7 questions to help you create a workable story

7 questions to help you create a workable story

The best way to start planning your escape game is to create a game story. We’ve gathered 7 questions to help you create a workable story and game structure.

1. For whom are you building the game?

The first important question for the game builder is the target audience. Usually, the theme of the story emerges just as if by itself, as long as you think about the following:

Interests: Are the players horse girls, Harry Potter fans, teenagers devouring crime series, adults interested in traveling, or experts in some area?

Age: The age of the group of players and their level of education affect the complexity of the story and the difficulty of the tasks.

Learning: Would there be a pedagogical twist to the game? Maybe you want to create a game that deals with a historical event, astronomy, cooking…?

You as creator of the game: Find a topic that interests you too, and you are sure to be enjoying the work!

Pitfalls: Too boring, too wide or too abstract a theme. Use your imagination and lift the game above everyday life, but try making it specific and concrete. Example: Too boring can be, say, a day at the office, but if you spice it up with the CEO being kidnapped by a rivaling company, it can become quite interesting. Be specific about why the kidnapping has taken place, who the kidnapper is and what the players need to do about it and why.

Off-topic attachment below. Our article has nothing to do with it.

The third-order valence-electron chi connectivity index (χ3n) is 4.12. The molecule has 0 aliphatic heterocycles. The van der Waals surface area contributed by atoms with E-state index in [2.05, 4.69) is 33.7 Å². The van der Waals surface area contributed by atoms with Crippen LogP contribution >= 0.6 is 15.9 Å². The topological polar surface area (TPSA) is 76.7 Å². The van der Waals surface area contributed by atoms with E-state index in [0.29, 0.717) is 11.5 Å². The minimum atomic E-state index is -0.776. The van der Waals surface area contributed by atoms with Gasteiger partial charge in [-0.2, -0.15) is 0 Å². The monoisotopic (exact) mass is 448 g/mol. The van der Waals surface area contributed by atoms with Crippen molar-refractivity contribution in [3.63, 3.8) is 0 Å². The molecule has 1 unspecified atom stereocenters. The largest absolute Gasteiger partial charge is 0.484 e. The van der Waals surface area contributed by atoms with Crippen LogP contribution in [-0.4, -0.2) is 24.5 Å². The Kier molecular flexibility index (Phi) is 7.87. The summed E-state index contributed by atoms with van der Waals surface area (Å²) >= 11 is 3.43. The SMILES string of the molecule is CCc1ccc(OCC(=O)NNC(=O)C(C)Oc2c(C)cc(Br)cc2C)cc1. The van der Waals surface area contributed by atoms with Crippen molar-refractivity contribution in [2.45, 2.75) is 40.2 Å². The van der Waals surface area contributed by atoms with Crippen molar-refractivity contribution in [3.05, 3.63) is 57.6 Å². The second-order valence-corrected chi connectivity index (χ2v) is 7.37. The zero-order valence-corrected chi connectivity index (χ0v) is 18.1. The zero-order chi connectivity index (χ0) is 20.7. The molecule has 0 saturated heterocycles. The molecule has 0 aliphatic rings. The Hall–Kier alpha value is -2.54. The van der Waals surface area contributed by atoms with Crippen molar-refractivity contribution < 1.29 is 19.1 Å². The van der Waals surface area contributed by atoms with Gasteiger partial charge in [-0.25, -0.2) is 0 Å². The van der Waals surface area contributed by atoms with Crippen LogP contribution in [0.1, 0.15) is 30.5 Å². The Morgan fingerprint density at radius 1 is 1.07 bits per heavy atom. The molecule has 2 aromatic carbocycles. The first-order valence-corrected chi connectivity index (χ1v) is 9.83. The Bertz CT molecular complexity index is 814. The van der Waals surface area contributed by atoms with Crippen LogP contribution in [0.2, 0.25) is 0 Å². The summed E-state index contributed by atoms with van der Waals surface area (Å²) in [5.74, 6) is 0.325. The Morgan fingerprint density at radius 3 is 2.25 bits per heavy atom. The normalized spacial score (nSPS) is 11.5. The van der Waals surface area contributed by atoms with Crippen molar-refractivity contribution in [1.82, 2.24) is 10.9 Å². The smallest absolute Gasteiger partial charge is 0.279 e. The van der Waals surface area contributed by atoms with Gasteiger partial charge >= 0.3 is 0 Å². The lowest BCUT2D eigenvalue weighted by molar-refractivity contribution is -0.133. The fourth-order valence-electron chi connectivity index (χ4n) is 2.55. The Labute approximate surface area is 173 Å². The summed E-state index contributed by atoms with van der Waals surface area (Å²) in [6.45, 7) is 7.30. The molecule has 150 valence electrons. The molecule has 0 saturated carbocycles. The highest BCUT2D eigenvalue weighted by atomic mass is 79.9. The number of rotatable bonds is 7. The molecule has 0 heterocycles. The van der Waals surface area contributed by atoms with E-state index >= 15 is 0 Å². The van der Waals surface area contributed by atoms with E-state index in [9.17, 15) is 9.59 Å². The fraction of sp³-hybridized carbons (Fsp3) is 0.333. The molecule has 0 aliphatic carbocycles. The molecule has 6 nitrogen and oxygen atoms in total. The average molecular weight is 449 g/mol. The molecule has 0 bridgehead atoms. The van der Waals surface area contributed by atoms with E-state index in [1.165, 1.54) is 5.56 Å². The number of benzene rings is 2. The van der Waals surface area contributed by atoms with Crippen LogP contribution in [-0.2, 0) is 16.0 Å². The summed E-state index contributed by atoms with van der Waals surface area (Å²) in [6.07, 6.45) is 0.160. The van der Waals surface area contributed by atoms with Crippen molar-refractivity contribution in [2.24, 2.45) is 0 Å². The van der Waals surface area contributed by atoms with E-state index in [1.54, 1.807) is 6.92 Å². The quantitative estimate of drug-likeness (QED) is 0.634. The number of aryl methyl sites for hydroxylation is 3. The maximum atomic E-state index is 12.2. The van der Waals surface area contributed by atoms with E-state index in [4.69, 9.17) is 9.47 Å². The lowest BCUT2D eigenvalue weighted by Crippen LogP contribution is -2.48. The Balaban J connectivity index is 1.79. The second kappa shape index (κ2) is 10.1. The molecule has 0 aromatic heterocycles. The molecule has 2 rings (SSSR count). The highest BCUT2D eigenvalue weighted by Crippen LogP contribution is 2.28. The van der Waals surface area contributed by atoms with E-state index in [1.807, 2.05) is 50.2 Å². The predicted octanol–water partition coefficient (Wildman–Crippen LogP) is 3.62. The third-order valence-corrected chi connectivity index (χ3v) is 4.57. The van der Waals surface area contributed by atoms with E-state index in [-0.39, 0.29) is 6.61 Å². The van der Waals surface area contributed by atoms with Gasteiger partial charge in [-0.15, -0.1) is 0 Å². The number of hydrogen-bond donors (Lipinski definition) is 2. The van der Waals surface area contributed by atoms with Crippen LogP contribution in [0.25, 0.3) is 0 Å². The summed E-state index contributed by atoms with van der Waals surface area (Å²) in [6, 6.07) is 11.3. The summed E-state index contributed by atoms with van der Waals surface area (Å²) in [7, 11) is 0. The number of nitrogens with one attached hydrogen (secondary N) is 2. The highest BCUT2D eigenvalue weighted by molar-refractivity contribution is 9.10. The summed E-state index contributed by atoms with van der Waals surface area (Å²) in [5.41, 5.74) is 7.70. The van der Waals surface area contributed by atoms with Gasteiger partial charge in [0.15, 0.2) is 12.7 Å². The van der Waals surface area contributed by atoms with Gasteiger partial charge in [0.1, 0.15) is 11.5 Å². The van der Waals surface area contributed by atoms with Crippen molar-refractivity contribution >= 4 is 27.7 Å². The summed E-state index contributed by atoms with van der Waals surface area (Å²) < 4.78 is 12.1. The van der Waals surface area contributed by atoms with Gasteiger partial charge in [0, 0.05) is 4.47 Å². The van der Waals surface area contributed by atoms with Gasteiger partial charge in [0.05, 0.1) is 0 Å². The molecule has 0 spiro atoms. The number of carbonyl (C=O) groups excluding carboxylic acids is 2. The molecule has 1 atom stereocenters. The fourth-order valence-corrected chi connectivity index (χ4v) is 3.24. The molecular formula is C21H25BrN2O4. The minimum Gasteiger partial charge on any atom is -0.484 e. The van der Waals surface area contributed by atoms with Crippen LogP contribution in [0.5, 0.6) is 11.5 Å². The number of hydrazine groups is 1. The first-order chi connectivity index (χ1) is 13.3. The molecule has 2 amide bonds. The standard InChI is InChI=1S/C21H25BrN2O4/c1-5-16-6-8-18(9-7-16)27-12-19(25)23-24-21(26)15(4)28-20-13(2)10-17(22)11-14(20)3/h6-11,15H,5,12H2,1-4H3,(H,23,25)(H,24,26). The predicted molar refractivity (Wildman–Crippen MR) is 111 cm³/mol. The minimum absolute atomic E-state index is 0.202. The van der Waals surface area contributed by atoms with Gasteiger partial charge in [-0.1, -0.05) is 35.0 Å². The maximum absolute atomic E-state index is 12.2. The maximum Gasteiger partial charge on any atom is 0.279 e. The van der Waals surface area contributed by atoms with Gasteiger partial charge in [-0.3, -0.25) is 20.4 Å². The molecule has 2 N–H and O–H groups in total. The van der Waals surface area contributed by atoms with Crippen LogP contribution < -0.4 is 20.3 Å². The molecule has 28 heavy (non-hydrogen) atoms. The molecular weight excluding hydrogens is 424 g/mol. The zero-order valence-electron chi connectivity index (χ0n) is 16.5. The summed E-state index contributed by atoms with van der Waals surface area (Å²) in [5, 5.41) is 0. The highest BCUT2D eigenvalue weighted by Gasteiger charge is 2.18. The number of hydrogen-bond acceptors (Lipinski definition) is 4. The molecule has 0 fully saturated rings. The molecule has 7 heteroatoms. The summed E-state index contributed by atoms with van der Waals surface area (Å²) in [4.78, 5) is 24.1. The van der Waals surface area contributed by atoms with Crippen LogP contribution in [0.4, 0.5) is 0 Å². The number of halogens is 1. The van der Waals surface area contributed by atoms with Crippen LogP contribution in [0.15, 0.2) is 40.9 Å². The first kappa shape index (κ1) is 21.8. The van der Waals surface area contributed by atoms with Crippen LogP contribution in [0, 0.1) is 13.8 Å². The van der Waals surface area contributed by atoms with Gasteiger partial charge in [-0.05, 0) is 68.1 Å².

2. The duration of the game?

Usually escape games last about an hour, but now you are free to choose the duration. Want to create a 10-minute icebreaker for your party or an all-day treasure hunt?

If you’re building your first escape game, you may want to keep it short. Even in half an hour you can fit in a lot and you can try what kind of ideas work – and if they don’t work, then what went wrong?

If you have the opportunity to test the game before the “premiere” with the help of some friendly test persons, then we highly recommend doing it. The game builder easily goes blind to his own contraptions and maybe does not notice if a lead is missing or the logic is limping.

Pitfalls:

– Children under 10 years of age get easily bored after 30-40 minutes.

– The designer often underestimates the time needed for the game – if you aim for a 45 minute game, plan that it will take 30 minutes.

– It is a good idea to reserve 5 minutes for each task; more if the task is multi-layered.

– If the game is played simultaneously by many teams with some traffic going on between game spaces, the game definitely will take longer.